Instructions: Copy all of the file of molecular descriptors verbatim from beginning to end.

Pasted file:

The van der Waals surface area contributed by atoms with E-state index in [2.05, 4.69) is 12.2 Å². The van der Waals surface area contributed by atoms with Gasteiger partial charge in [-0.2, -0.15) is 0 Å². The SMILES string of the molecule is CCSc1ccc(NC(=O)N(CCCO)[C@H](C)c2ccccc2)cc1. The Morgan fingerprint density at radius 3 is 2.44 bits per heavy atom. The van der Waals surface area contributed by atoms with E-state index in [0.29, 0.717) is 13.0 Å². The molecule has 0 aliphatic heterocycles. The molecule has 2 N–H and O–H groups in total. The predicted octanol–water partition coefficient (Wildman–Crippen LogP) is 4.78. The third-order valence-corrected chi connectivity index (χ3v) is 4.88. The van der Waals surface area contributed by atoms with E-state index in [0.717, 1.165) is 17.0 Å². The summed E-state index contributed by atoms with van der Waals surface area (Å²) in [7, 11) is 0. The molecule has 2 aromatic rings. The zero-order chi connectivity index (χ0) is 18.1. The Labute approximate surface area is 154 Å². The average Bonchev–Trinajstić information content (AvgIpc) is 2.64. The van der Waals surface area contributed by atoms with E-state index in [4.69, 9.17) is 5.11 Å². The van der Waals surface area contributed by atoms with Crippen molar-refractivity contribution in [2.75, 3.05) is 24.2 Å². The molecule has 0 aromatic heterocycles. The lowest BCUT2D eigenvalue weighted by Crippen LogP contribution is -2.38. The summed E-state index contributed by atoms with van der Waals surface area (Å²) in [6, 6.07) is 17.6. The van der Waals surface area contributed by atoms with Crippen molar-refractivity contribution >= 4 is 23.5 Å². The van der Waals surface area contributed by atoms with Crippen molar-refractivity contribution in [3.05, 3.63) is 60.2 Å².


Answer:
The van der Waals surface area contributed by atoms with E-state index in [2.05, 4.69) is 12.2 Å². The van der Waals surface area contributed by atoms with Gasteiger partial charge in [-0.2, -0.15) is 0 Å². The SMILES string of the molecule is CCSc1ccc(NC(=O)N(CCCO)[C@H](C)c2ccccc2)cc1. The Morgan fingerprint density at radius 3 is 2.44 bits per heavy atom. The van der Waals surface area contributed by atoms with E-state index in [0.29, 0.717) is 13.0 Å². The molecule has 0 aliphatic heterocycles. The molecule has 2 N–H and O–H groups in total. The predicted octanol–water partition coefficient (Wildman–Crippen LogP) is 4.78. The third-order valence-corrected chi connectivity index (χ3v) is 4.88. The van der Waals surface area contributed by atoms with E-state index in [0.717, 1.165) is 17.0 Å². The summed E-state index contributed by atoms with van der Waals surface area (Å²) in [7, 11) is 0. The molecule has 2 aromatic rings. The zero-order chi connectivity index (χ0) is 18.1. The Labute approximate surface area is 154 Å². The average Bonchev–Trinajstić information content (AvgIpc) is 2.64. The van der Waals surface area contributed by atoms with E-state index in [4.69, 9.17) is 5.11 Å². The van der Waals surface area contributed by atoms with Crippen molar-refractivity contribution in [2.75, 3.05) is 24.2 Å². The molecule has 0 aromatic heterocycles. The lowest BCUT2D eigenvalue weighted by Crippen LogP contribution is -2.38. The summed E-state index contributed by atoms with van der Waals surface area (Å²) in [6, 6.07) is 17.6. The van der Waals surface area contributed by atoms with Crippen molar-refractivity contribution >= 4 is 23.5 Å². The van der Waals surface area contributed by atoms with Crippen molar-refractivity contribution in [3.05, 3.63) is 60.2 Å².